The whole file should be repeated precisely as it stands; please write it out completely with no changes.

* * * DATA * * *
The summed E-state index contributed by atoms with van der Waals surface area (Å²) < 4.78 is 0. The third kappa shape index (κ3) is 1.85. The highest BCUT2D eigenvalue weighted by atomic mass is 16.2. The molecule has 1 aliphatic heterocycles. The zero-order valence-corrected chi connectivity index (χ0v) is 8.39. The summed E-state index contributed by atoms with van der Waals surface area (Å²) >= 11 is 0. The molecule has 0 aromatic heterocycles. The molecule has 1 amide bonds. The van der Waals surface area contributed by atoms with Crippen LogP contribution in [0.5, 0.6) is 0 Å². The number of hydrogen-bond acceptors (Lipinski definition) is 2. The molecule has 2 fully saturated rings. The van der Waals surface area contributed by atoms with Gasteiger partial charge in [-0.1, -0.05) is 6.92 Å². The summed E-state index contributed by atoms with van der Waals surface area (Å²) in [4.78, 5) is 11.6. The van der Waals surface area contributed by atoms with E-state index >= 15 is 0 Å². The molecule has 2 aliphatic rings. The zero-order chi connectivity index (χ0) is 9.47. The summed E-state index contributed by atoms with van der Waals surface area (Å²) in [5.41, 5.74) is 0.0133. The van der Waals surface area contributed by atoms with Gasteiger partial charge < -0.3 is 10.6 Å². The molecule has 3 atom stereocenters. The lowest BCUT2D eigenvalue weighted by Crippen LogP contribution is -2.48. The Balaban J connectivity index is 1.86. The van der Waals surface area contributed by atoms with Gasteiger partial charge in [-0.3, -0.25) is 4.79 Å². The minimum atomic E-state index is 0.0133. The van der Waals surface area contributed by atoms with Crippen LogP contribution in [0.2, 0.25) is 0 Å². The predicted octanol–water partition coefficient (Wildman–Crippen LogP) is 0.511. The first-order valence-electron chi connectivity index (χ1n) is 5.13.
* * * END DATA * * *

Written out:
The summed E-state index contributed by atoms with van der Waals surface area (Å²) < 4.78 is 0. The third kappa shape index (κ3) is 1.85. The highest BCUT2D eigenvalue weighted by atomic mass is 16.2. The molecule has 1 aliphatic heterocycles. The zero-order valence-corrected chi connectivity index (χ0v) is 8.39. The summed E-state index contributed by atoms with van der Waals surface area (Å²) >= 11 is 0. The molecule has 0 aromatic heterocycles. The molecule has 1 amide bonds. The van der Waals surface area contributed by atoms with Crippen LogP contribution in [0.5, 0.6) is 0 Å². The number of hydrogen-bond acceptors (Lipinski definition) is 2. The molecule has 2 fully saturated rings. The van der Waals surface area contributed by atoms with Gasteiger partial charge in [-0.1, -0.05) is 6.92 Å². The summed E-state index contributed by atoms with van der Waals surface area (Å²) in [4.78, 5) is 11.6. The van der Waals surface area contributed by atoms with E-state index >= 15 is 0 Å². The molecule has 2 aliphatic rings. The zero-order chi connectivity index (χ0) is 9.47. The summed E-state index contributed by atoms with van der Waals surface area (Å²) in [5.41, 5.74) is 0.0133. The van der Waals surface area contributed by atoms with Gasteiger partial charge < -0.3 is 10.6 Å². The molecule has 3 atom stereocenters. The lowest BCUT2D eigenvalue weighted by Crippen LogP contribution is -2.48. The Balaban J connectivity index is 1.86. The van der Waals surface area contributed by atoms with Gasteiger partial charge in [-0.3, -0.25) is 4.79 Å². The minimum atomic E-state index is 0.0133. The van der Waals surface area contributed by atoms with Crippen LogP contribution in [0.2, 0.25) is 0 Å². The predicted octanol–water partition coefficient (Wildman–Crippen LogP) is 0.511. The first-order valence-electron chi connectivity index (χ1n) is 5.13.